The Office for Students (OfS) is a new regulator for universities, due to take over from the current Higher Education Funding Council for England (HEFCE) and the Office for Fair Access (OFFA), and was established by the Higher Education Research Act 2017. It was dubbed “the most important legislation for the sector in 25 years” by Viscount Younger, the bill’s sponsor in the Lords, while Universities UK, an organisation which advocates on behalf of 136 different universities and colleges of higher education, said it was “the first major regulatory reform”.
However, despite not even having taken over the responsibility of university regulation yet, the OfS has been marred by scandal over the last couple of months. One point of controversy is the OfS’ somewhat surprising focus on, and powers regarding, free speech. Former Universities Minister Jo Johnson warned universities in a speech on boxing day that they must “open minds, not close them”, and attacked policies such as safe spaces and no-platforming.
The OfS has been granted the power to fine and suspend universities which it finds to be infringing upon freedom of speech. Universities are already legally obligated to uphold free speech under the Education Act 1986.
A University of York spokesperson rejected the idea that there is a lack of free speech on cam-pus, commenting that: “The University is committed to providing plat-forms where diverse views are debated and challenged in a respectful and intellectual environment. The University is required by Section 43 of the Education (No. 2) Act 1986 to take ‘such steps as are reasonably practicable to en-sure that freedom of speech within the law is secured on University premises for members, students and employees of the University and for visiting speakers.’ This is included in our University Regulations – specifically Regulation 10.”
However, most of the controversy surrounding the new regulator was the appointment of Toby Young to its board. Young’s appointment was announced on New Year’s Day and was immediately met with backlash, leading over 221 000 people to sign a petition for his removal, questioning his suitability for the post. While appointed due to his credentials as a director of a free schools network, a key policy introduced during the Coalition, Young’s further qualifications of teaching at Cambridge and Harvard, as announced by the Department for Education, were found to have been misleading, as he was not appointed to any academic post.
Perhaps the biggest source of controversy came from Young’s past comments, calling wheelchair ramps “ghastly inclusivity”, while labelling working class students attending Oxford and Cambridge as “universally unattractive” and “small, vaguely deformed under-graduates”. He has been labelled misogynistic and homophobic, tweeting on multiple occasions about the cleavages of female Labour MPs sat behind former Labour Leader Ed Miliband during Prime Minister’s Questions, and described a gay celebrity as looking “queer as a coot”.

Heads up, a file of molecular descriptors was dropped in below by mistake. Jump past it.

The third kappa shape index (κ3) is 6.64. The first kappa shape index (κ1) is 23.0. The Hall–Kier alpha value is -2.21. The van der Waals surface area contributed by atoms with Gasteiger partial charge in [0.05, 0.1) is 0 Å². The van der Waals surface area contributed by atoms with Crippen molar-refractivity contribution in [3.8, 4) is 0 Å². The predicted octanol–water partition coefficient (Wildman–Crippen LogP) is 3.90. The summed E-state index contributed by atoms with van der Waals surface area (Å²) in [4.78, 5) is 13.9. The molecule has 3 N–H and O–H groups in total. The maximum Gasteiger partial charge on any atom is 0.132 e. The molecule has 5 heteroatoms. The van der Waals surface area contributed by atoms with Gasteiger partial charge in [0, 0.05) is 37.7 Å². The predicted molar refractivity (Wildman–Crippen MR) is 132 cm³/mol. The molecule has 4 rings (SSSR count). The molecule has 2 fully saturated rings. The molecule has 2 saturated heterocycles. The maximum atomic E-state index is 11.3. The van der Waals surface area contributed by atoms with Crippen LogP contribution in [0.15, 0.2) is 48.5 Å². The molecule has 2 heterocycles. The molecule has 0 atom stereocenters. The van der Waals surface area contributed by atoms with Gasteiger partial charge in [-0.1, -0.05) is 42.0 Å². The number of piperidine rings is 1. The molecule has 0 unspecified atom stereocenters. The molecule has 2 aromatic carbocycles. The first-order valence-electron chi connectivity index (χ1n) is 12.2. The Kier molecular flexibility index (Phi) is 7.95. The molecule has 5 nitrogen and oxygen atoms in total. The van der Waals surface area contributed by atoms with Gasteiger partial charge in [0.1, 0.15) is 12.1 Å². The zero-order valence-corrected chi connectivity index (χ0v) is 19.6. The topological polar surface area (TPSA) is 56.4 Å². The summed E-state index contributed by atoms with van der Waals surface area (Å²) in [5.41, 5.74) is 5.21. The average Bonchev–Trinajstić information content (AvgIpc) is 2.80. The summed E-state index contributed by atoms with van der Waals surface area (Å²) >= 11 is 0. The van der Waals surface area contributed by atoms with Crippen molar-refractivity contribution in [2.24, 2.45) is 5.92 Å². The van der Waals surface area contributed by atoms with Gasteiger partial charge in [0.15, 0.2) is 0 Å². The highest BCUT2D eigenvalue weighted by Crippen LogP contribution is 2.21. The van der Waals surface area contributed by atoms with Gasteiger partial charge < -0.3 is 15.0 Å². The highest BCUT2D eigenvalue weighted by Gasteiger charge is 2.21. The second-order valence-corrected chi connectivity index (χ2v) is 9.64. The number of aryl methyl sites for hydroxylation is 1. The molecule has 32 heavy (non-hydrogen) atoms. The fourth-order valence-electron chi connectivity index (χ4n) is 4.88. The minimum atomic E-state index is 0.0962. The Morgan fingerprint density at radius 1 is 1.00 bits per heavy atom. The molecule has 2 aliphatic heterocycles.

Prime Minister Theresa May was forced to wade into the debate, denouncing Young’s comments and stating that if he continued to make similar ones in the future he would find himself out of public office. Young finally resigned on 8 January, describing himself as becoming a “caricature” and that his appointment “has become a distraction from its vital work of broadening access to higher education and defending academic freedom”. This came just hours after student publication London Student made Young aware that they knew of his attendance at a Eugenics conference held at UCL.
The commissioner for public appointments, Peter Riddell, has launched an investigation into Young’s initial appointment, dubbing it a “serious failing”. Riddell noted that the OfS’ interview panel “made no mention of Mr Young’s history of controversial comments and use of social media” in their re-port to ministers, and highlighted flaws in the recruitment process. Furthermore, the OfS has faced criticism for a lack of student representation on its board and an over-reliance of board members who come from the business sector, rather than education. The only student representative on the boards is Ruth Carlson, a civil engineering student and course representative at the University of Surrey.
Shakira Martin and Amatey Doku, NUS President and Vice-President for Higher Education respectively, both applied to sit on the board but were rejected. When asked for an opinion regarding the OfS, a University spokesperson said: “We support an Office for Students that will protect the interests of students and the reputation of the higher education sector.”
YUSU President Alex Urquhart shared concerns with Nouse regarding the OfS, while remaining optimistic about the regulator’s intentions: “I share the concerns of many York students about the market-based approach that’s under-pinning the regulator and I think there’s a risk it views students, and HE more widely, through a narrow lens as a result. At the same time, YUSU has welcomed the opportunity to respond to the consultation on the OfS’s priorities and to meet with the OfS Chief Executive, Nicola Dandridge. It’s clear that the OfS is in listening mode and it’s encouraging to see this on issues that students really care about, like value for money. Going forward, I would like to see the OfS place more focus on student voices, in the mechanisms and processes of the regulator itself, as well as in sector institutions more widely.”